We believe this is because the system is already maxed-out and many food suppliers do not have the labor and surplus inventory they need to meet that type of demand surge.Kerry Byrne
Before consumers even see their favorites on the shelves, delivery operators are struggling to keep up with high demand as well.
Kerry Byrne, president of Cincinnati-based freight brokerage and third party logistics firm Total Quality Logistics, told Yahoo Finance that transportation operators are operating "business as normal" right now, despite a typical surge in demand this time of year.
Byrne says this time of year is always "peak" for transportation, but this year "peak" capacities have been nonstop. "There has been zero break in the action to allow the system to catch-up on backlogs," he said.
Typically, needed transportation like refrigerated trucks typically see a run-up in demand in early November, then peak the weekend before Thanksgiving. Due to high demand all throughout 2021, that demand is "essentially flat to prior weeks," he explained.
"We believe this is because the system is already maxed-out and many food suppliers do not have the labor and surplus inventory they need to meet that type of demand surge," Byrne added. While this is a top concern among producers, consumers and grocers, he stressed "there will be plenty of food around your Thanksgiving table."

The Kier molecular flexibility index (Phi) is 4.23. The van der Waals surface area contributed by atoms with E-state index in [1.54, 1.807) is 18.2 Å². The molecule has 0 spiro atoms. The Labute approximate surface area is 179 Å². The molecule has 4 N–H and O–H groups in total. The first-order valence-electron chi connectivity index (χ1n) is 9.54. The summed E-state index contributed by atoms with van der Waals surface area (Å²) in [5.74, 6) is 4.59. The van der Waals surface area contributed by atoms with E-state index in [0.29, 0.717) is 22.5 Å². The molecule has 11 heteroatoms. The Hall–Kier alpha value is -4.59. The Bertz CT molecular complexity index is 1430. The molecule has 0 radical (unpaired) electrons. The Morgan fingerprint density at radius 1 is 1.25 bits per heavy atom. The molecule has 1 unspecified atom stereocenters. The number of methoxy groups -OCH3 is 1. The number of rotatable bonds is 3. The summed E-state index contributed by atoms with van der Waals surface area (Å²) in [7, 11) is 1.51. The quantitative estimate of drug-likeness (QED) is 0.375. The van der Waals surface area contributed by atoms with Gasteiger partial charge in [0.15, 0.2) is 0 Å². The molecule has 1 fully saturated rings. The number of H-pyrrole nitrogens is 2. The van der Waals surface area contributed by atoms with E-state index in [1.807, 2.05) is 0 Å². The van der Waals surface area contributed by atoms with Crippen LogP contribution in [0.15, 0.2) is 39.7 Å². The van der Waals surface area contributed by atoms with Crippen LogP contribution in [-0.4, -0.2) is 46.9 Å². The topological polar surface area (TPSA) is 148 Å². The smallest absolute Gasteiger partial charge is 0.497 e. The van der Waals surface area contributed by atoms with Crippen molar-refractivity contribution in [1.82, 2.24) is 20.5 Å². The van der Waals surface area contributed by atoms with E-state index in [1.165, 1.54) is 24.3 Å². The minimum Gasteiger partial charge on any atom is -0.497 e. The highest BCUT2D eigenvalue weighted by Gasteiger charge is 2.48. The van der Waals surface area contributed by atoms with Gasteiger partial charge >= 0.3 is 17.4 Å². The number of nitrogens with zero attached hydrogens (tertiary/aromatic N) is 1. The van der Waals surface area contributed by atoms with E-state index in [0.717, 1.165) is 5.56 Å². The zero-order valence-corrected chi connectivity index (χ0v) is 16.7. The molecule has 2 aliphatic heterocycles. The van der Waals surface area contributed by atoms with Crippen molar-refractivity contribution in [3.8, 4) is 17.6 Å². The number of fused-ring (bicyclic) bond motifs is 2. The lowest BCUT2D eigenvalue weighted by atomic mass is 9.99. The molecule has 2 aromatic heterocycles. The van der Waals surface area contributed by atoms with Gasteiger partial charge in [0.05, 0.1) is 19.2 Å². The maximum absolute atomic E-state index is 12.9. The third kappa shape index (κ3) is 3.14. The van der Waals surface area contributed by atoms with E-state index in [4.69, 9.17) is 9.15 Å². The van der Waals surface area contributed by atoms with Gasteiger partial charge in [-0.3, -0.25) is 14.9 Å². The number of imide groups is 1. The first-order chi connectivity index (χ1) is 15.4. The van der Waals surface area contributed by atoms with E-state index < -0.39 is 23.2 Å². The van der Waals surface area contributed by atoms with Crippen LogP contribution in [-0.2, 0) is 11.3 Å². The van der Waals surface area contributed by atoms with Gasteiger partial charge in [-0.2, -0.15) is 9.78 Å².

The executive added: "It might not be the size of turkey you prefer but there will be plenty. Items that are perishable and have more time sensitive shipping windows is what you will see shortages of. Non-perishable items are typically moved during the summer to warehouses near where they will be distributed for Thanksgiving, so things like canned goods should be readily available."
Consumer staples girded for demand
Kelsey Roemhildt, a spokesperson for General Mills, told Yahoo Finance in an email that the company was "committed to ensuring consumers can find their favorite foods this holiday season," and was focused on "implementing alternative sources across all areas – including suppliers, material substitutions, locations, and geographies."
Ocean Spray struck a similar theme, telling Yahoo Finance in a statement that "while we do not anticipate significant impacts, consumers may experience some availability issues at times. We do think flexibility across the Thanksgiving table will be needed this year," citing its fresh, jellied and whole-berry cranberry options.
A spokesperson from Conagra — behind brands like Duncan Hines, PAM Cooking Spray and Bird's Eyes — told Yahoo Finance consumers may see spotty supply here and there, but they are doing all that they can to prepare for yet another busy holiday season.
"Due to supply chain issues and increased demand, stores may run low on popular items like Marie Callendar’s pies, Reddi-Wip whipped cream, Gardein plant-based meat alternatives and Swiss Miss hot cocoa, but Conagra Brands is ramping up production on these holiday favorites to meet consumers’ needs," the spokesperson added.
Brooke DiPalma is a reporter and producer for Yahoo Finance. Follow her on Twitter at @BrookeDiPalma or email her at firstname.lastname@example.org.